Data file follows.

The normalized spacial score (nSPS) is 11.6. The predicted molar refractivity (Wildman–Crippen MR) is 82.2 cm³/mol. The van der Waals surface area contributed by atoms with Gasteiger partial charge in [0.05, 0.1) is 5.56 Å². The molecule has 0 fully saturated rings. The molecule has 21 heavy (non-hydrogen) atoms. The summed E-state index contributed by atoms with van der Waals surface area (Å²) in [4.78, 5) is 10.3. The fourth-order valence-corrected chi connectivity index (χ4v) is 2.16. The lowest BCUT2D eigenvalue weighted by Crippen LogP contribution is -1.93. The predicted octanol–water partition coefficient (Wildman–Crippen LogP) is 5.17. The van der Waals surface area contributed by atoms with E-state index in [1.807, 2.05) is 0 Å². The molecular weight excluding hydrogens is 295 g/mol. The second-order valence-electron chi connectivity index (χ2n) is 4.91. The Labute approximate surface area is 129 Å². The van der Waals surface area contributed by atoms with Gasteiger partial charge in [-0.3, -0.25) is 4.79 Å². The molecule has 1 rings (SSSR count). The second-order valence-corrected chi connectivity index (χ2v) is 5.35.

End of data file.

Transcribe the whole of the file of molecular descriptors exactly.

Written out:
The normalized spacial score (nSPS) is 11.6. The predicted molar refractivity (Wildman–Crippen MR) is 82.2 cm³/mol. The van der Waals surface area contributed by atoms with Gasteiger partial charge in [0.05, 0.1) is 5.56 Å². The molecule has 0 fully saturated rings. The molecule has 21 heavy (non-hydrogen) atoms. The summed E-state index contributed by atoms with van der Waals surface area (Å²) in [4.78, 5) is 10.3. The fourth-order valence-corrected chi connectivity index (χ4v) is 2.16. The lowest BCUT2D eigenvalue weighted by Crippen LogP contribution is -1.93. The predicted octanol–water partition coefficient (Wildman–Crippen LogP) is 5.17. The van der Waals surface area contributed by atoms with E-state index in [1.807, 2.05) is 0 Å². The molecular weight excluding hydrogens is 295 g/mol. The second-order valence-electron chi connectivity index (χ2n) is 4.91. The Labute approximate surface area is 129 Å². The van der Waals surface area contributed by atoms with Gasteiger partial charge in [-0.3, -0.25) is 4.79 Å². The molecule has 1 rings (SSSR count). The second-order valence-corrected chi connectivity index (χ2v) is 5.35.